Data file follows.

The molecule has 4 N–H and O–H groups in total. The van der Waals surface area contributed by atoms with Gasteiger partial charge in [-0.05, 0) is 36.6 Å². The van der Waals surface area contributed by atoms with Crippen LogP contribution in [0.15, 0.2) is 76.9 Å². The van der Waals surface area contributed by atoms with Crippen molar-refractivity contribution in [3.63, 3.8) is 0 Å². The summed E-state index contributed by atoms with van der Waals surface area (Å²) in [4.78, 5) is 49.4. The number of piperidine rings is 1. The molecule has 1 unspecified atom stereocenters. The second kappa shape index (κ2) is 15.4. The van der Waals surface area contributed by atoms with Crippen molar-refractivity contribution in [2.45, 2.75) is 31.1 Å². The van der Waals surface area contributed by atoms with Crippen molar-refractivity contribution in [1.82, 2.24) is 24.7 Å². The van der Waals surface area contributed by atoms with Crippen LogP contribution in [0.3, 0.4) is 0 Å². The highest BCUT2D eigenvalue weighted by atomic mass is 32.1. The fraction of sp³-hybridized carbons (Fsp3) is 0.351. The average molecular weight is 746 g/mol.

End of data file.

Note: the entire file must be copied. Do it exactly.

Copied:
The molecule has 4 N–H and O–H groups in total. The van der Waals surface area contributed by atoms with Gasteiger partial charge in [-0.05, 0) is 36.6 Å². The van der Waals surface area contributed by atoms with Crippen LogP contribution in [0.15, 0.2) is 76.9 Å². The van der Waals surface area contributed by atoms with Crippen molar-refractivity contribution in [3.63, 3.8) is 0 Å². The summed E-state index contributed by atoms with van der Waals surface area (Å²) in [4.78, 5) is 49.4. The number of piperidine rings is 1. The molecule has 1 unspecified atom stereocenters. The second kappa shape index (κ2) is 15.4. The van der Waals surface area contributed by atoms with Crippen molar-refractivity contribution in [2.45, 2.75) is 31.1 Å². The van der Waals surface area contributed by atoms with Crippen molar-refractivity contribution in [1.82, 2.24) is 24.7 Å². The van der Waals surface area contributed by atoms with Crippen LogP contribution in [0.3, 0.4) is 0 Å². The highest BCUT2D eigenvalue weighted by atomic mass is 32.1. The fraction of sp³-hybridized carbons (Fsp3) is 0.351. The average molecular weight is 746 g/mol.